Lubrication, use of a vasoconstrictor, and prewarming of endotracheal tubes (ETT) for softening have been recommended to reduce trauma during nasotracheal intubation (6–8). Also, some mechanical techniques such as obturating or wrapping the ETT tip with soft materials (9–11) and using an ETT with a soft hemispherical bevel were effective for less traumatic passage of the nasotracheal ETT (12). All of these reports seem to show the importance of ETT tip design on nasal mucosal trauma during nasotracheal intubation.

The two most common ETT types made of polyvinyl chloride (PVC) (a conventional ETT with a Murphy eye [Murphy tip] versus a conventional ETT without a Murphy eye [Magill tip]; Fig. 1) have never been studied regarding nasal mucosal trauma. This prospective study was performed to assess the influence of the conventional ETT tip designs on nasal mucosal trauma during nasotracheal intubation depending on whether the PVC ETT is thermosoftened.

Figure 1.

Figure 1.

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After obtaining IRB approval and informed consent from each patient, 100 patients, ASA physical status I or II, and older than 16 yr, were enrolled. All patients were scheduled for elective surgeries in which nasotracheal intubation was indicated to optimize the surgical approach. Patients were excluded if they had a documented history of difficult intubation, a potentially difficult airway suggested in physical examination, a history of obstructive sleep apnea, nasal surgery, nasal trauma, recurrent epistaxis, and bleeding diathesis, a history of taking anticoagulant drugs, or risks for aspiration.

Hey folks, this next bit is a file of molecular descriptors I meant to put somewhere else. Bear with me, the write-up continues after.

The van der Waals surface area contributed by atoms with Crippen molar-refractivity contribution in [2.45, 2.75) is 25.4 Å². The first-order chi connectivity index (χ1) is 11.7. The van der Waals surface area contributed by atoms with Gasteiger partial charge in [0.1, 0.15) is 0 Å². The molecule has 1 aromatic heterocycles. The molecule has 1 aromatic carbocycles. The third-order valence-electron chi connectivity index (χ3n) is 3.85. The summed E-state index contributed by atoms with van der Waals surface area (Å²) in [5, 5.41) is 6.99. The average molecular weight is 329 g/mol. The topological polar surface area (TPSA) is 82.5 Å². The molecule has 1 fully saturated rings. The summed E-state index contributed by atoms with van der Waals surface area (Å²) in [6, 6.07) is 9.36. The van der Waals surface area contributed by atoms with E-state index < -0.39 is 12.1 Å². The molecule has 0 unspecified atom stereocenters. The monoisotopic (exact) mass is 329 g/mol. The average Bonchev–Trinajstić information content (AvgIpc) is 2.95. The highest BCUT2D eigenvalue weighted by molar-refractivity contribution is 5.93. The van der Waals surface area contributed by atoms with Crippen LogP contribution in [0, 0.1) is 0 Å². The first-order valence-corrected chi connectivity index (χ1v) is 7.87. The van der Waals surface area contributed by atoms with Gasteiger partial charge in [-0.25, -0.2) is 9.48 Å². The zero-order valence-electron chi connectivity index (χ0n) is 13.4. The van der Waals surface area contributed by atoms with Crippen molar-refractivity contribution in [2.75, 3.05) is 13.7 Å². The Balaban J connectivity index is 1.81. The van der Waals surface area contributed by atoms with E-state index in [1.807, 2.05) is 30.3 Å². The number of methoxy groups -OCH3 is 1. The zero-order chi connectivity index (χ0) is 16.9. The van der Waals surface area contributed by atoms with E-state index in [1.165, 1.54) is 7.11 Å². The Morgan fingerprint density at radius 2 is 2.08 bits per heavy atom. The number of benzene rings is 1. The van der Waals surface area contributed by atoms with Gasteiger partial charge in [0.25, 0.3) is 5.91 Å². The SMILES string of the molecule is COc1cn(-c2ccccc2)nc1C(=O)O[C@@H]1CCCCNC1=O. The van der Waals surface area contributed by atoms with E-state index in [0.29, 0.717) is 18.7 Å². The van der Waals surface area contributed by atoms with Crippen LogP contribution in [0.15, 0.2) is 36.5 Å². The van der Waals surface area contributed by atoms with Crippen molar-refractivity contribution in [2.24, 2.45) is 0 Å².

At the preanesthetic interview, all the patients were questioned as to which nostril was easier to breathe through. An otolaryngologist, who was unaware of the exact study design and purposes, preoperatively evaluated the nasal anatomy, including septal deviation, turbinate hypertrophy, and mucosal abnormality such as nasal polyps by using a rhinoscope. The nostril to be intubated was determined on the basis of the preanesthetic information and the otolaryngologic examination: the nostril on the side of easier breathing and wider-looking without mucosal abnormality was selected. The right nostril was chosen for intubation if all the evaluated and questioned conditions were the same.

Based on the ETT tip design and the presence of thermosoftening, patients were randomized to one of four groups (n = 25 each) using sealed envelopes that were opened at the induction of anesthesia: Group 1 = Magill-tipped ETT without thermosoftening; Group 2 = Magill-tipped ETT with thermosoftening; Group 3 = Murphy-tipped ETT without thermosoftening; and Group 4 = Murphy-tipped ETT with thermosoftening.